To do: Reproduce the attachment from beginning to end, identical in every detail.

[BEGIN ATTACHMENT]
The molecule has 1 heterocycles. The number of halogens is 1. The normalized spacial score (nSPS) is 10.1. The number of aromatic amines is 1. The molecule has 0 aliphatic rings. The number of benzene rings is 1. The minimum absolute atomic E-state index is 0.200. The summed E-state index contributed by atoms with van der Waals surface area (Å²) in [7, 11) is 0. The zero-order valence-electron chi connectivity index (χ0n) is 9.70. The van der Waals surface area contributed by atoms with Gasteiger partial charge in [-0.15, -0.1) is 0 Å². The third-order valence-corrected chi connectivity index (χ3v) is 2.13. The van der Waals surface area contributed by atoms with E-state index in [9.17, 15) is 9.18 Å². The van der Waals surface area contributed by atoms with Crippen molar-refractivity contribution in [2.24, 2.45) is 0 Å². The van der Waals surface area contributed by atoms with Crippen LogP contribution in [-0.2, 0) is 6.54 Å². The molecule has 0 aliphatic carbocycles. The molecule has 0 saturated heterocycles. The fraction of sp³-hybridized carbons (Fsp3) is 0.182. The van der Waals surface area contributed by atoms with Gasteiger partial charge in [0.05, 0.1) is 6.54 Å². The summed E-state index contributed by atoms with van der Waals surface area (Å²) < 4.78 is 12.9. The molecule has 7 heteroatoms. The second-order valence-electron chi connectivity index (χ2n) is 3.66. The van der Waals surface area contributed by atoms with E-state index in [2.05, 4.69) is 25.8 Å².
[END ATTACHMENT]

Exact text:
The molecule has 1 heterocycles. The number of halogens is 1. The normalized spacial score (nSPS) is 10.1. The number of aromatic amines is 1. The molecule has 0 aliphatic rings. The number of benzene rings is 1. The minimum absolute atomic E-state index is 0.200. The summed E-state index contributed by atoms with van der Waals surface area (Å²) in [7, 11) is 0. The zero-order valence-electron chi connectivity index (χ0n) is 9.70. The van der Waals surface area contributed by atoms with Gasteiger partial charge in [-0.15, -0.1) is 0 Å². The third-order valence-corrected chi connectivity index (χ3v) is 2.13. The van der Waals surface area contributed by atoms with E-state index in [9.17, 15) is 9.18 Å². The van der Waals surface area contributed by atoms with Crippen molar-refractivity contribution in [2.24, 2.45) is 0 Å². The van der Waals surface area contributed by atoms with Crippen LogP contribution in [-0.2, 0) is 6.54 Å². The molecule has 0 aliphatic carbocycles. The molecule has 0 saturated heterocycles. The fraction of sp³-hybridized carbons (Fsp3) is 0.182. The van der Waals surface area contributed by atoms with Gasteiger partial charge in [0.05, 0.1) is 6.54 Å². The summed E-state index contributed by atoms with van der Waals surface area (Å²) < 4.78 is 12.9. The molecule has 7 heteroatoms. The second-order valence-electron chi connectivity index (χ2n) is 3.66. The van der Waals surface area contributed by atoms with E-state index in [2.05, 4.69) is 25.8 Å².